Moreover, Brin's society incorporates many of modernity's predictions of the future: escalated sea levels, virtual reality (albeit with a more unique flavor), a fragmented United States (not unsimilar to Suzanne Collins's Hunger Games, though not dystopic), an autism pandemic, etc. Amid the partisan politics, basically boiled down to conservative versus moderate versus progressive-"futurist," Brin weaves a tapestry of narratives that coincide--or sometimes even wither away prematurely, on the other hand--all the while raising important questions about the Artifact, from which questions about the nature of intelligent life, extraterrestrial beings, the feasibility of interstellar space travel arise, and receive startling answers. Aside from all these big questions, Brin somewhat solemnly tackles the quandary that has been irking sci-fi aficionados for possibly decades, if not centuries: Are we alone in our galaxy, or even in the entire cosmos? Have we yet, or will we ever, encounter intelligent life elsewhere? If not, what does this say about humanity? Do we have a responsibility to mother and husband up-and-coming civilizations, once we have mastered the science of interstellar space travel? But what if we destroy ourselves first? What does this say about the possibility of intelligent life in general? Is it a spoof?
As you can see, these questions are a bit arresting: and yet these are the questions you will encounter throughout Existence.
A great deal of Existence is spent trying to figure out what the Artifact is, what it wants, what utilitarian purpose can it serve humans, etc. Brin provides many cliffhangars, however: after you're starting to figure things out, Brin leaves you hanging for several chapters, until, almost randomly, one of those lingering, nagging questions at the back of your mind is finally answered. In this regard the plot, at times, feels somewhat anticlimactic: I felt no intense, adrenaline-filled anticipation for something to ever happen with Existence. The big questions are answered, but kind of schizophrenically: Brin takes you out to sea, slams multiple waves into your seafaring ship, some of which are unexpected while others are redundant and therefore superfluous, then brings you out of the storm, into calm waters, finally satisfies some of your curiosity by showing you the "land ahead," but then seemingly makes a roundabout turn before you ever get to see that land, taking you off to sea again--sometimes through the same waters, leading to more redundancy and therefore boring superfluity.
However, eventually Brin does offer an exciting plot twist, that dwarfs the importance of the "Artifact." After much skepticism and waffling, your spirit for adventure is whetted again. But Brin, nevertheless, provides the same formula: rephrasing of the same questions, answering them from a number of perspectives, and eventually providing a resolution.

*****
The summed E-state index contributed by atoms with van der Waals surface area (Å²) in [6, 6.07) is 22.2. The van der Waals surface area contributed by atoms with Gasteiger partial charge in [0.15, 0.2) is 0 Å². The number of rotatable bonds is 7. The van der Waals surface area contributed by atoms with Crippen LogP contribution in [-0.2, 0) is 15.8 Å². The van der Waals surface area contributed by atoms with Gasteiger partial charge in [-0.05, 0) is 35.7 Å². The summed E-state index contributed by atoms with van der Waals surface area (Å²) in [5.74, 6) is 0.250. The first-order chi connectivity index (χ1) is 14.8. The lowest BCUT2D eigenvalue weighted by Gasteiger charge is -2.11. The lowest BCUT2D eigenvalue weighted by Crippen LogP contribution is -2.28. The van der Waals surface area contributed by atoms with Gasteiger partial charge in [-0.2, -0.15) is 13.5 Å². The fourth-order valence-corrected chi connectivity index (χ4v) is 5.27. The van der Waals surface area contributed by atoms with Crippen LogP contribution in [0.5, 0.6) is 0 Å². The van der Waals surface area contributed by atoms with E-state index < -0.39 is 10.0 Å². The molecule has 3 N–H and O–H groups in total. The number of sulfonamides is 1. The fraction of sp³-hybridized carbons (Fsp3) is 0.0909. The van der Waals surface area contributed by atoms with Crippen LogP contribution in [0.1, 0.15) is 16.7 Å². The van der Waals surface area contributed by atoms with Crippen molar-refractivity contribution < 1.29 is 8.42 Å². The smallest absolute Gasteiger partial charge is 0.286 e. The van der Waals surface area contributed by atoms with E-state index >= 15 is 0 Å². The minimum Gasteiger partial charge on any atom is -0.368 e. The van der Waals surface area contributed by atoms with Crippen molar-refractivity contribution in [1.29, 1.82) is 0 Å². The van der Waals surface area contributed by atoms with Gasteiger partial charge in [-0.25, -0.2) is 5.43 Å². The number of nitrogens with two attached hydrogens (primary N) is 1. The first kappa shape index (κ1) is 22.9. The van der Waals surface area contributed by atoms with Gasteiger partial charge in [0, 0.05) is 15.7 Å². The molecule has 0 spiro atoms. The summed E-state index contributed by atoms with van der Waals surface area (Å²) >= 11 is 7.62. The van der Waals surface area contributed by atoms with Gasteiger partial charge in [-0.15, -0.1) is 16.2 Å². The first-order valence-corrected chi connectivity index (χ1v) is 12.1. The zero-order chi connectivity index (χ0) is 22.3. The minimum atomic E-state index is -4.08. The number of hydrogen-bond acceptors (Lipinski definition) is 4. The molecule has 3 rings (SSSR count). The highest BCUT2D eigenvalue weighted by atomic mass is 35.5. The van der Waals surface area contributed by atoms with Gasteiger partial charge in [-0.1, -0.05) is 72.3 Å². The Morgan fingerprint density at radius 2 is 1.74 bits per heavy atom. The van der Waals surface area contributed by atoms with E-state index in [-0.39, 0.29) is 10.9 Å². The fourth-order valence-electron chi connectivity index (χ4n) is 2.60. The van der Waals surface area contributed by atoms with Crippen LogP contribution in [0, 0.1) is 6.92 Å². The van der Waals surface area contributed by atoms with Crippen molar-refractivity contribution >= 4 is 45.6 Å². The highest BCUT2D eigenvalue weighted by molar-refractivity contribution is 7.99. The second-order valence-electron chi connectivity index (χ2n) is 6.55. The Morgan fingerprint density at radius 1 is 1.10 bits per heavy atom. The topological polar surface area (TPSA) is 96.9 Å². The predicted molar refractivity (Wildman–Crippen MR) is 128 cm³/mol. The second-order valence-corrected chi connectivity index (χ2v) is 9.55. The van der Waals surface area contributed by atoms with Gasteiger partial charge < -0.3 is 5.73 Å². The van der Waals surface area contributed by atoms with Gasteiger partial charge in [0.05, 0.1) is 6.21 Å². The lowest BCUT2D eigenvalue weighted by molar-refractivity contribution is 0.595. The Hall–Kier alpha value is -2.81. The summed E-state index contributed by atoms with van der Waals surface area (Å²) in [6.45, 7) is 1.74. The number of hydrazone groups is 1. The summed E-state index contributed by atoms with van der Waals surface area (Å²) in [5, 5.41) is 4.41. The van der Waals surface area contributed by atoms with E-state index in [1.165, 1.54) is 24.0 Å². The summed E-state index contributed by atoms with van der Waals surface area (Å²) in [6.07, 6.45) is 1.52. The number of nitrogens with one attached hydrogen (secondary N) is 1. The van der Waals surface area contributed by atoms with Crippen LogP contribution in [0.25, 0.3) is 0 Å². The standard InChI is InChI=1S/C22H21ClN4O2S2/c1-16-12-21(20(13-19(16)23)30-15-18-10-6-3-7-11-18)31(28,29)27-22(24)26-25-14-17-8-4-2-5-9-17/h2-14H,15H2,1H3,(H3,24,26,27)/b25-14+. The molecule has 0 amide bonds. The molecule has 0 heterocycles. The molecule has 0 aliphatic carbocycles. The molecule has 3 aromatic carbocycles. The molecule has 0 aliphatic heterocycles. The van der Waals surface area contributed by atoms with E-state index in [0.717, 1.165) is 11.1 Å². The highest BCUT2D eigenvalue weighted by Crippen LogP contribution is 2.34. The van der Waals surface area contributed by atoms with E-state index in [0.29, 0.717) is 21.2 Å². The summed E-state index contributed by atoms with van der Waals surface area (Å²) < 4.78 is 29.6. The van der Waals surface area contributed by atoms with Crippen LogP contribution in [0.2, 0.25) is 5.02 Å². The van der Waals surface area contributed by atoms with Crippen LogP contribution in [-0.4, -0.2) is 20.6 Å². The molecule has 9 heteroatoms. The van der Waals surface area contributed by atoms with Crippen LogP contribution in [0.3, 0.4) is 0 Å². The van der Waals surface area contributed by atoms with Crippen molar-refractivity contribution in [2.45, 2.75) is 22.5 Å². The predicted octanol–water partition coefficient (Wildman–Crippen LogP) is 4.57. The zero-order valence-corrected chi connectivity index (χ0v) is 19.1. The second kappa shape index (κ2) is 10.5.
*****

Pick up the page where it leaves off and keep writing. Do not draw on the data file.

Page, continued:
What sets Existence apart from many First Encounter sci-fi novels is its ultimate optimism. This isn't a work for Cassandras. You'll be reminded of "The Rational Optimist" by Matt Ridley in some ways.
So, for a work with such an ambitious title as Existence, is it worth reading? Well, if you don't mind existential musings and shallow characters, while having your patience tested at times, then yes. If you want thrillers, horrors, tons of action and constant plot twists like many sci-fi novels today, then no: this isn't for you. Whatever your predilections may be, Existence offers a new, more intelligent-than-usual, and engrossing take on the first contact sci-fi genre. Still, for a book named Existence, you'd expect something truly marvelous; unfortunately, Brin's latest work is too ambitious, contains much redundancy, and is ultimately more about the possibilities of the existence of extraterrestrial life rather than course of human existence.
Like Battlefield Earth, though, this book is rambling, all over the place. The writing is of course superior to Hubbard's--but then, again, so is mine--so is anyone's, so that isn't saying much...;) The central premise doesn't seem rational, though I kept rationalizing it until I discovered it did not, in fact, ever become rational...! It seems to be all about rationalizing why ET hasn't shown up yet, as well as presenting the image of a truly bizarre future for humanity. So many things to say that I did not like, it's hard to remember them all, so I will list just a few:
*The notion that all civilizations inevitably destroy themselves, categorically, without exception, is itself a bit bizarre--as there are always exceptions to any rule. But resting on that dubious foundation is the incredibly strange notion that the only hope for all individuals and civilizations in "existence," is individual salvation which *consists of making copies* of one's self (so in the reality the book constructs, the individual actually dies, along with the civilization.) But Brin interprets the survival of the copy of the individual as "individual salvation," which it of course it cannot be, anymore so than 100% genetically identical twins have shared minds, experiences, etc. The notion that if you can copy yourself infinitely, then you live forever, even though many copies of yourself may cease to exist, strikes me as loony...;) As I see it, each copy would be an individual, not *the same* individual--as people do not exist "collectively," etc.